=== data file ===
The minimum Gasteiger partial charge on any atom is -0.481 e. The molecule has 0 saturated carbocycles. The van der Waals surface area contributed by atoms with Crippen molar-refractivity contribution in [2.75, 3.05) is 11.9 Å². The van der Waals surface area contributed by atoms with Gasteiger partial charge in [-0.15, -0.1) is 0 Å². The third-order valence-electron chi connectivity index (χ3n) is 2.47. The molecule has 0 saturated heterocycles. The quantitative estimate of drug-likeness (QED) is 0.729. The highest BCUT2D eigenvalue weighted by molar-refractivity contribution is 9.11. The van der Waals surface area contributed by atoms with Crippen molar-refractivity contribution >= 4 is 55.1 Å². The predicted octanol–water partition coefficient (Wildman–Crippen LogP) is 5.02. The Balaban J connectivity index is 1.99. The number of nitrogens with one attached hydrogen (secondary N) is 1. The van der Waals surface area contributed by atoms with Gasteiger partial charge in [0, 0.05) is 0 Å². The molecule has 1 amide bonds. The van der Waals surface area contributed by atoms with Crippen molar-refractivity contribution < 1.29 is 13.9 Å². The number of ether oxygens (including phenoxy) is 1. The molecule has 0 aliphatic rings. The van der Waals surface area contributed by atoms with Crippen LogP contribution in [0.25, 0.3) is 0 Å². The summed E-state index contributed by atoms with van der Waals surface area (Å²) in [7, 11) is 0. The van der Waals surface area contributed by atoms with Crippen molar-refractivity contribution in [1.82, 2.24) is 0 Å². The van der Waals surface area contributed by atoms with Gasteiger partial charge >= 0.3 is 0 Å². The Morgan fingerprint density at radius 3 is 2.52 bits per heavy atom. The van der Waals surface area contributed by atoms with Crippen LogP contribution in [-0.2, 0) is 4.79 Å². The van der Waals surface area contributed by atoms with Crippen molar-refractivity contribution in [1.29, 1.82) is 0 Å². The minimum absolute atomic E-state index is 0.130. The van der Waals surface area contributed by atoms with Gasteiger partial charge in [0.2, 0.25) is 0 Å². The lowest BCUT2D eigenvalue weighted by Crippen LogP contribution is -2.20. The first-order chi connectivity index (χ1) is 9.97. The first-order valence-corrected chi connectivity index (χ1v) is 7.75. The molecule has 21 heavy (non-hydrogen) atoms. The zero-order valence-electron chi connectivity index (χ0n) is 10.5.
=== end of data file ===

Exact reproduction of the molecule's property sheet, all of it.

The minimum Gasteiger partial charge on any atom is -0.481 e. The molecule has 0 saturated carbocycles. The van der Waals surface area contributed by atoms with Crippen molar-refractivity contribution in [2.75, 3.05) is 11.9 Å². The van der Waals surface area contributed by atoms with Gasteiger partial charge in [-0.15, -0.1) is 0 Å². The third-order valence-electron chi connectivity index (χ3n) is 2.47. The molecule has 0 saturated heterocycles. The quantitative estimate of drug-likeness (QED) is 0.729. The highest BCUT2D eigenvalue weighted by molar-refractivity contribution is 9.11. The van der Waals surface area contributed by atoms with Crippen molar-refractivity contribution >= 4 is 55.1 Å². The predicted octanol–water partition coefficient (Wildman–Crippen LogP) is 5.02. The Balaban J connectivity index is 1.99. The number of nitrogens with one attached hydrogen (secondary N) is 1. The van der Waals surface area contributed by atoms with Gasteiger partial charge in [0, 0.05) is 0 Å². The molecule has 1 amide bonds. The van der Waals surface area contributed by atoms with Crippen molar-refractivity contribution < 1.29 is 13.9 Å². The number of ether oxygens (including phenoxy) is 1. The molecule has 0 aliphatic rings. The van der Waals surface area contributed by atoms with Crippen LogP contribution in [0.25, 0.3) is 0 Å². The summed E-state index contributed by atoms with van der Waals surface area (Å²) in [7, 11) is 0. The van der Waals surface area contributed by atoms with Crippen molar-refractivity contribution in [1.82, 2.24) is 0 Å². The van der Waals surface area contributed by atoms with Gasteiger partial charge >= 0.3 is 0 Å². The Morgan fingerprint density at radius 3 is 2.52 bits per heavy atom. The van der Waals surface area contributed by atoms with Crippen LogP contribution in [-0.2, 0) is 4.79 Å². The van der Waals surface area contributed by atoms with Crippen molar-refractivity contribution in [1.29, 1.82) is 0 Å². The minimum absolute atomic E-state index is 0.130. The van der Waals surface area contributed by atoms with Gasteiger partial charge in [0.2, 0.25) is 0 Å². The lowest BCUT2D eigenvalue weighted by Crippen LogP contribution is -2.20. The first-order chi connectivity index (χ1) is 9.97. The first-order valence-corrected chi connectivity index (χ1v) is 7.75. The molecule has 21 heavy (non-hydrogen) atoms. The zero-order valence-electron chi connectivity index (χ0n) is 10.5.